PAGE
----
A Visit with the Humane Society of South Carolina

The Humane Society of South Carolina isn’t typical. There’s no shelter. No adoptions or fosters. Instead, this organization, located in Columbia, focuses on bringing down animal overpopulation while also investigating as many cruelty and neglect cases around the Palmetto State as possible. Carolina Tails recently had the chance to interview South Carolina Humane Society Executive Director Dawn Wilkinson. She’s run the organization since 2018, moving here from Chicago to jump into animal advocacy in a big way.

CAROLINA TAILS: Tell us about the Humane Society of South Carolina, where you’re located and what your mission is.

DAWN WILKINSON: We are based out of Columbia and have been in existence since 1902, so probably the second oldest animal organization in South Carolina. Our mission is to end animal cruelty, neglect, and overpopulation. We do not have a sheltering component, instead, we conserve our resources and really focus on the two areas of our mission. We do spaying and neutering and we focus on cruelty and neglect cases all over the state.

CT: How do you reach out and spay and neuter animals?

DW: We have a stationary clinic in Columbia and mobile surgical units that go out to the areas in the Midlands to do spay- neuter surgery. We typically do 12,000 spay-neuters a year, but due to a shortage of veterinarians, we did 9,000 in 2021.

CT: Through their No Kill South Carolina 2024 initiative, Charleston Animal Society held two statewide spay-neuter blitzes last year, bringing in vets from out of state, spaying and neutering more than 700 animals across 11 different counties so the animals could be adopted. Do we need to see more vets step in to help?

DW: We do, and I just wanted to thank Charleston Animal Society and No Kill South Carolina 2024 for their support of our organization and animal welfare in total. I have certainly appreciated Joe [Elmore] and the No Kill South Carolina Team for their support and mentorship as we all come together for the betterment of all the animals in the state.

CT: How is the Humane Society of South Carolina helping in the fight against cruelty?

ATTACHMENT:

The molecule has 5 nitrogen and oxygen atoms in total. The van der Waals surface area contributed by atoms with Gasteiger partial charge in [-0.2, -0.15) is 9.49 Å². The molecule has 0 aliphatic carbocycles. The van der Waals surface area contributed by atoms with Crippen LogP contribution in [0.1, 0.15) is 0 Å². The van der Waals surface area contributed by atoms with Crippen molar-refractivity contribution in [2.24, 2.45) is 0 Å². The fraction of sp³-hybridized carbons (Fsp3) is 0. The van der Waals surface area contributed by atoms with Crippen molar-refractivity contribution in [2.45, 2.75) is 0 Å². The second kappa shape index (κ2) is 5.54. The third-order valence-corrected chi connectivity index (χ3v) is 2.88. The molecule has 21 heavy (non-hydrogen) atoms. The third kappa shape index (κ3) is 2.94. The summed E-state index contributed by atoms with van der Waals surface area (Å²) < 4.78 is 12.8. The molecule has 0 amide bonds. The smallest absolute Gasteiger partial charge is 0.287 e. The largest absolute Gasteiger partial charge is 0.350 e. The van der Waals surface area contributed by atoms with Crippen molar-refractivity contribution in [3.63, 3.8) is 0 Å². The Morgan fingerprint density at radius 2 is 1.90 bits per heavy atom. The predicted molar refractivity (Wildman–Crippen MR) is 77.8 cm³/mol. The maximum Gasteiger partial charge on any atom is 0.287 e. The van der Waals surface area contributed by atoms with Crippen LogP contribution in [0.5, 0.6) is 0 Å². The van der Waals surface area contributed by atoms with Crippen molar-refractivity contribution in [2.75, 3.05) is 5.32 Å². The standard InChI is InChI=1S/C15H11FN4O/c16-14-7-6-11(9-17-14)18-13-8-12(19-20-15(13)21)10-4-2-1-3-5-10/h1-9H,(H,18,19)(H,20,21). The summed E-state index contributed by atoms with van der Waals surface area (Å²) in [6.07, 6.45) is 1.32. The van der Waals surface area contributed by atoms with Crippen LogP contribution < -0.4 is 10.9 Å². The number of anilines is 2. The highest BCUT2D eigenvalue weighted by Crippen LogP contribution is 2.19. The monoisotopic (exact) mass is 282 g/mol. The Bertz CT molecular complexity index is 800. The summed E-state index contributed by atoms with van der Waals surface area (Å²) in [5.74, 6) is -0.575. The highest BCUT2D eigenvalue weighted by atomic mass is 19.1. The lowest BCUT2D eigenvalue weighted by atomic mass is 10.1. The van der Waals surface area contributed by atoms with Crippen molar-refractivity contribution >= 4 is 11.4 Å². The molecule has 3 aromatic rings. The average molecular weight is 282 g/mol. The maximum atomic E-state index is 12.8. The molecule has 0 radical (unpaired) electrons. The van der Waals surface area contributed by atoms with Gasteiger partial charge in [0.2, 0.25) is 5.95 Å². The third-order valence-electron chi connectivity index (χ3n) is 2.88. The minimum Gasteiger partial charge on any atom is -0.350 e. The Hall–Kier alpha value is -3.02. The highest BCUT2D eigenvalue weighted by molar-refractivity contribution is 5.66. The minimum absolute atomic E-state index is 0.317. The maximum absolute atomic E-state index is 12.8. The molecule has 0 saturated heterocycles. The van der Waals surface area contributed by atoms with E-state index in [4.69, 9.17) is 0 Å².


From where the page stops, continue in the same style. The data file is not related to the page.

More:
DW: We assist and help law enforcement with complaints of cruelty and neglect for all animals. And those complaints come from all over the state of South Carolina. A lot of the neglect that we see is caused by a lack of education and a lack of resources. So, we aim at helping with that education piece and the resource piece, by educating the pet owner on how to humanely keep their animal. A lot of this is generational, and we try to be a resource and teaching things like why good sheltering for a dog is important or why a dog shouldn’t be tethered all day long.

CT: People can report cruelty or neglect concerns right on your website?

DW: Yes, our website (HumaneSC.org) has a submission form where they can submit complaints of cruelty that they see. We get between 100 – 150 complaints per month. It’s important that if anyone sees instances of cruelty or neglect to any animal, and we get ‘em for all animals, horses, cows, goats, pigs, cats, and dogs that they send it to us. It’s like a weather spotter out there. We love to have cruelty and neglect spotters out there, because when it’s reported, it is at least sent out to be looked at.

CT: What are the challenges facing your mission in 2022?

DW: Our biggest hurdle that involves solving the overpopulation part of our mission. There is a lack of spay neuter access to rural areas.

CT: Anything else you feel is important to point out that you’d like to let the public know about the Humane Society of South Carolina?

DW: We strive to let our community know that we are here to assist them. We can attach them to resources that we know are out there to be able to help them. Instead of abandoning that animal or letting that animal go or neglecting the animal, call us and we will work with you on obtaining what resources are needed. To help with our mission, you can go to HumaneSC.org.